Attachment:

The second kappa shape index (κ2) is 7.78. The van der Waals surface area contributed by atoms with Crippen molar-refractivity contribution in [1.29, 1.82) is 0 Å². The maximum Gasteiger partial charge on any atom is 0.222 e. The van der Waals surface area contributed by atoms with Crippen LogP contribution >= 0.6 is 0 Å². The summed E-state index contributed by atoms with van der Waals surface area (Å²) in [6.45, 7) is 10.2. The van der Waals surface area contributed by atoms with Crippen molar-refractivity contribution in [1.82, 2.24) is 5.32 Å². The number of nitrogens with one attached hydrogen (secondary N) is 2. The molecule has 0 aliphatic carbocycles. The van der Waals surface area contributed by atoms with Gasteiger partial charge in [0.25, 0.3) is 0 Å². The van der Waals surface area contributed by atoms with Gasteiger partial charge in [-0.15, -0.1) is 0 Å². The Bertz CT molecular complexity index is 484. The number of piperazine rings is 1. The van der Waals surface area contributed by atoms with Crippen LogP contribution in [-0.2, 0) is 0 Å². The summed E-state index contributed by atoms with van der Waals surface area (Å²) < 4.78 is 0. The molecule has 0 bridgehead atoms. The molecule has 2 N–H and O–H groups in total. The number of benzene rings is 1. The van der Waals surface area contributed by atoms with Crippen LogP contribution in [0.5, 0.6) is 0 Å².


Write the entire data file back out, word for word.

The second kappa shape index (κ2) is 7.78. The van der Waals surface area contributed by atoms with Crippen molar-refractivity contribution in [1.29, 1.82) is 0 Å². The maximum Gasteiger partial charge on any atom is 0.222 e. The van der Waals surface area contributed by atoms with Crippen LogP contribution >= 0.6 is 0 Å². The summed E-state index contributed by atoms with van der Waals surface area (Å²) in [6.45, 7) is 10.2. The van der Waals surface area contributed by atoms with Crippen molar-refractivity contribution in [1.82, 2.24) is 5.32 Å². The number of nitrogens with one attached hydrogen (secondary N) is 2. The molecule has 0 aliphatic carbocycles. The van der Waals surface area contributed by atoms with Gasteiger partial charge in [0.25, 0.3) is 0 Å². The van der Waals surface area contributed by atoms with Gasteiger partial charge in [-0.15, -0.1) is 0 Å². The Bertz CT molecular complexity index is 484. The number of piperazine rings is 1. The van der Waals surface area contributed by atoms with Crippen LogP contribution in [-0.2, 0) is 0 Å². The summed E-state index contributed by atoms with van der Waals surface area (Å²) < 4.78 is 0. The molecule has 0 bridgehead atoms. The molecule has 2 N–H and O–H groups in total. The number of benzene rings is 1. The van der Waals surface area contributed by atoms with Crippen LogP contribution in [0.5, 0.6) is 0 Å².